Pigs may fly for mayor

Tim Shadbolt
Tim Shadbolt
A pigs-might-fly punt by Invercargill Mayor Tim Shadbolt may earn the city millions of dollars, as a biotech firm is planning to put pig parts into people.

Asked to come up with $1200 to feed some Invercargill-based Auckland Island pigs by some indigenous breed enthusiasts in 1999, Mr Shadbolt fielded some flak from councillors and ratepayers when the feeding bill ballooned to $12,000, all from the Mayoral Contingency Fund.

"These pigs just took to Southland conditions. They dined on porridge and swedes and they became raging sexual beasts, producing larger litters than they did on the Auckland Islands."

Unfortunately for the mayor, his council and ratepayers were not so amused.

"They took the fund off me and renamed it the Council Contingency Fund," he said.

But Mr Shadbolt is likely to have the last laugh next month when his initial support for the project begins to bear fruit.

"It has all come to fruition, and I rub it into those people who didn't support me at every opportunity," he said.

Melbourne biotech company Living Cells Technologies (LCT) is investing in a mutimillion-dollar quarantine and research facility between Invercargill and Bluff.

It is developing a cell-based product to treat life-threatening diseases including type 1 diabetes.

The company used microencapsulated islet cells from the descendants of Mr Shadbolt's Auckland Island pigs in trials in Russia last year.

The small number of patients experienced no adverse reaction and several reported a significant reduction in their insulin needs despite the use of small doses, LCT chief executive Paul Tan said.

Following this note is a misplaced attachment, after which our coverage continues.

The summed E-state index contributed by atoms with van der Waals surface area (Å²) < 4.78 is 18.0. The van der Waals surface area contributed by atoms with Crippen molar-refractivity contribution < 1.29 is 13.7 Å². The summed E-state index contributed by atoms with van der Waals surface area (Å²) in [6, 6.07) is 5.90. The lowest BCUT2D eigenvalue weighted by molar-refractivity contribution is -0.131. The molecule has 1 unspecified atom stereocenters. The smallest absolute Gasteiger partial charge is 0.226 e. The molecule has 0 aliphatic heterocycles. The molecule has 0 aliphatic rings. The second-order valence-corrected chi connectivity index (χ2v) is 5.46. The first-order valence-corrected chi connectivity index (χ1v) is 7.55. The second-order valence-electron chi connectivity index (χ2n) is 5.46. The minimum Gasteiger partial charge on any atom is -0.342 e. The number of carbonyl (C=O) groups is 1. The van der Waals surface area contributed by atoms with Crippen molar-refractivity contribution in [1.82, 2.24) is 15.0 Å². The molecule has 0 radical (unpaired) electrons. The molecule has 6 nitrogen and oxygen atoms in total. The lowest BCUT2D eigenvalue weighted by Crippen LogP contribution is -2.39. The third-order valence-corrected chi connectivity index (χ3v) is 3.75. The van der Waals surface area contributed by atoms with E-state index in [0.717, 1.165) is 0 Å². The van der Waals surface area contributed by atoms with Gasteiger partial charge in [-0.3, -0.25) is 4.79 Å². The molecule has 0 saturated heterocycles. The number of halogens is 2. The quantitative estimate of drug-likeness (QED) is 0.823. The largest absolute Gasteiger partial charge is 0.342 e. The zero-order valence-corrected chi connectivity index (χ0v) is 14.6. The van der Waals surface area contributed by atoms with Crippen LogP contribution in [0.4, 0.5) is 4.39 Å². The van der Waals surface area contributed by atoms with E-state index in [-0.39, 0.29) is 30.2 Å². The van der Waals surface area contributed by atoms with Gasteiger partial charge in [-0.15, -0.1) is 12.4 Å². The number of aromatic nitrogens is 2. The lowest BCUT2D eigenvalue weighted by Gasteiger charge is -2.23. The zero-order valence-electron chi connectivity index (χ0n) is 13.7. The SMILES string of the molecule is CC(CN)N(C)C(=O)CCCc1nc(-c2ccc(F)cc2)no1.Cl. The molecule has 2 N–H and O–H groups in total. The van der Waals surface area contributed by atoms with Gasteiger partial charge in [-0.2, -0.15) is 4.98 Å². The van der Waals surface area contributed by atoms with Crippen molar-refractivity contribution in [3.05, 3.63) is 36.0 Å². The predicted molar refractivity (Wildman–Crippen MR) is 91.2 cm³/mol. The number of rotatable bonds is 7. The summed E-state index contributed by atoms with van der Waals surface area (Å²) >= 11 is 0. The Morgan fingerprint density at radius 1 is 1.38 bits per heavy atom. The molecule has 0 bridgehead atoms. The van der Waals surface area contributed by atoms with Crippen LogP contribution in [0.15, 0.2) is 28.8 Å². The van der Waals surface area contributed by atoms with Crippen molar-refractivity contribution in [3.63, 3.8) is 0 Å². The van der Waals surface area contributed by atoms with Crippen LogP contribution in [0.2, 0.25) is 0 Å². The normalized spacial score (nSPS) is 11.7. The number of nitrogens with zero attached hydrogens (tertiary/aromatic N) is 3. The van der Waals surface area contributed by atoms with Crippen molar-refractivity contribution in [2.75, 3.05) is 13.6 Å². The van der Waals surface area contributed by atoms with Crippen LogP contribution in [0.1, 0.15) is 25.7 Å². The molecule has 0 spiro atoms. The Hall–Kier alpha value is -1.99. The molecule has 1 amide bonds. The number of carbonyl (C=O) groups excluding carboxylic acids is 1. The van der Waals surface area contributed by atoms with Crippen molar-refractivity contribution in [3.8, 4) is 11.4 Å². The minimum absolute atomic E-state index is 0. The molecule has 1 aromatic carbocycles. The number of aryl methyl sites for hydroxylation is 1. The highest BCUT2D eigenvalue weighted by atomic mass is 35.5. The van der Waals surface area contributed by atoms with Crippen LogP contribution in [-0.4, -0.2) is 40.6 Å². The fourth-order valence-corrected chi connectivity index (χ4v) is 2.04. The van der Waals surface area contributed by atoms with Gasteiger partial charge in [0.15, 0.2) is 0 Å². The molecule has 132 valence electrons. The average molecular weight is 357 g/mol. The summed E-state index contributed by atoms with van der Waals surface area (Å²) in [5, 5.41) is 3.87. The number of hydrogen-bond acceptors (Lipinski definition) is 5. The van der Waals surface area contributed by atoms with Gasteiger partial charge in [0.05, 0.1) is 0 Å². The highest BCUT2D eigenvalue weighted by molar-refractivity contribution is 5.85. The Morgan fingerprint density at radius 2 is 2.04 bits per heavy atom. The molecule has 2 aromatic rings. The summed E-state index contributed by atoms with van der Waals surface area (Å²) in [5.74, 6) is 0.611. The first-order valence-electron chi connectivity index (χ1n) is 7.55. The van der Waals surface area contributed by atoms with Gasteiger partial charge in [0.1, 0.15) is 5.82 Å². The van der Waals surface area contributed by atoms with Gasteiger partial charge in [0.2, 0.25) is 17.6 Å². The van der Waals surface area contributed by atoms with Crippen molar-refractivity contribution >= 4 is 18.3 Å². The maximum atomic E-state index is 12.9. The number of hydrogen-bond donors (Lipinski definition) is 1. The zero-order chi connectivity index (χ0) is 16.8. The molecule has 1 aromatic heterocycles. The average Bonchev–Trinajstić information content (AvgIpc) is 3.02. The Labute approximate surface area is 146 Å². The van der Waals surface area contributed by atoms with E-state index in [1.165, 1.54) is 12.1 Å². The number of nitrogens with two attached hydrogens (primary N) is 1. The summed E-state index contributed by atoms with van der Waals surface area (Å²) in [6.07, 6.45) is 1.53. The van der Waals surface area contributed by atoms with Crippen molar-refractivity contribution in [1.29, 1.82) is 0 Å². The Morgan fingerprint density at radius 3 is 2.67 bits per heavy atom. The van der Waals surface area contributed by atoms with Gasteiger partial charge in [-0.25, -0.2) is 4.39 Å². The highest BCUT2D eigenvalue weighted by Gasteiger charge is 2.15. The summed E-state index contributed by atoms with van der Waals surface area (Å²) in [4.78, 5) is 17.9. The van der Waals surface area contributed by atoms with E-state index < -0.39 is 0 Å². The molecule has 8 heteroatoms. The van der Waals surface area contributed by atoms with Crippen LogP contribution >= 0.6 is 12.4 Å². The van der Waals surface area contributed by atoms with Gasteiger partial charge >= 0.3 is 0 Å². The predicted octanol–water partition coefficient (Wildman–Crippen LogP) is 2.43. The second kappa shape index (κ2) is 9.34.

"It was very encouraging."

Led by Auckland scientist Dr Bob Elliott, the company is hoping to conduct New Zealand clinical trials and is awaiting a decision by Minister of Health David Cunliffe.

The decision is expected next month.

"We are very hopeful," Dr Tan said.

"We are an international company but we have a loyalty to New Zealand and want to conduct trials here."

Mr Cunliffe has asked for further consultation from the National Health Committee on the xenotransplantation application from LCT on August 8.

Dr Tan said if the company got the go-ahead, facilities would be built in Auckland and Invercargill to house the special pigs.

"The Auckland Island pigs are quite unique. They have been isolated from all other herds for more than 200 years and are disease-free," Dr Tan said.

The company could produce commercial quantities within five years of the first clinical trials, he said.

Venture Southland strategic projects manager Steve Canny said having LCT set up a facility in the province was "fantastic".

"This has enormous potential and could not only provide a diverse range of jobs in the future but also help an enormous number of people."

It is expected more than 11,000 New Zealanders have type 1 diabetes.

While Mr Shadbolt is hoping LCT will find a cure for diabetes, he is also hoping for another possible side-effect.

"I want the reinstatement of my Mayoral Contingency Fund," he said.


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